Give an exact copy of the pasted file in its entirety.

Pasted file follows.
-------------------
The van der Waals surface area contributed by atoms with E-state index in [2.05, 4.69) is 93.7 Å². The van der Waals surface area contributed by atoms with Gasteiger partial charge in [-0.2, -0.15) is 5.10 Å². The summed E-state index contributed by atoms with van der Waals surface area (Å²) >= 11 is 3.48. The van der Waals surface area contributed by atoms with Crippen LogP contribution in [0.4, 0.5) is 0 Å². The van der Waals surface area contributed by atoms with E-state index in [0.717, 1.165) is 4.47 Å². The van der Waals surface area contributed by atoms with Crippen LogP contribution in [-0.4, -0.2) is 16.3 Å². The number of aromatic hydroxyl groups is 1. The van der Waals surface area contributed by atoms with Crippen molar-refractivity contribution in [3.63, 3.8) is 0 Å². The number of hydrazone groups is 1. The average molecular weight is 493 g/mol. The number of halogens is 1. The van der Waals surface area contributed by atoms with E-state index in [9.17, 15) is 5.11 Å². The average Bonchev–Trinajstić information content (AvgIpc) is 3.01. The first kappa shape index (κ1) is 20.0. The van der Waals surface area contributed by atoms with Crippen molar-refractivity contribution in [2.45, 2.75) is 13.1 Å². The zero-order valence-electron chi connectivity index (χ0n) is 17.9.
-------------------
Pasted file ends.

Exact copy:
The van der Waals surface area contributed by atoms with E-state index in [2.05, 4.69) is 93.7 Å². The van der Waals surface area contributed by atoms with Gasteiger partial charge in [-0.2, -0.15) is 5.10 Å². The summed E-state index contributed by atoms with van der Waals surface area (Å²) >= 11 is 3.48. The van der Waals surface area contributed by atoms with Crippen LogP contribution in [0.4, 0.5) is 0 Å². The van der Waals surface area contributed by atoms with E-state index in [0.717, 1.165) is 4.47 Å². The van der Waals surface area contributed by atoms with Crippen LogP contribution in [-0.4, -0.2) is 16.3 Å². The number of aromatic hydroxyl groups is 1. The van der Waals surface area contributed by atoms with Crippen molar-refractivity contribution in [3.63, 3.8) is 0 Å². The number of hydrazone groups is 1. The average molecular weight is 493 g/mol. The number of halogens is 1. The van der Waals surface area contributed by atoms with E-state index in [9.17, 15) is 5.11 Å². The average Bonchev–Trinajstić information content (AvgIpc) is 3.01. The first kappa shape index (κ1) is 20.0. The van der Waals surface area contributed by atoms with Crippen molar-refractivity contribution in [2.45, 2.75) is 13.1 Å². The zero-order valence-electron chi connectivity index (χ0n) is 17.9.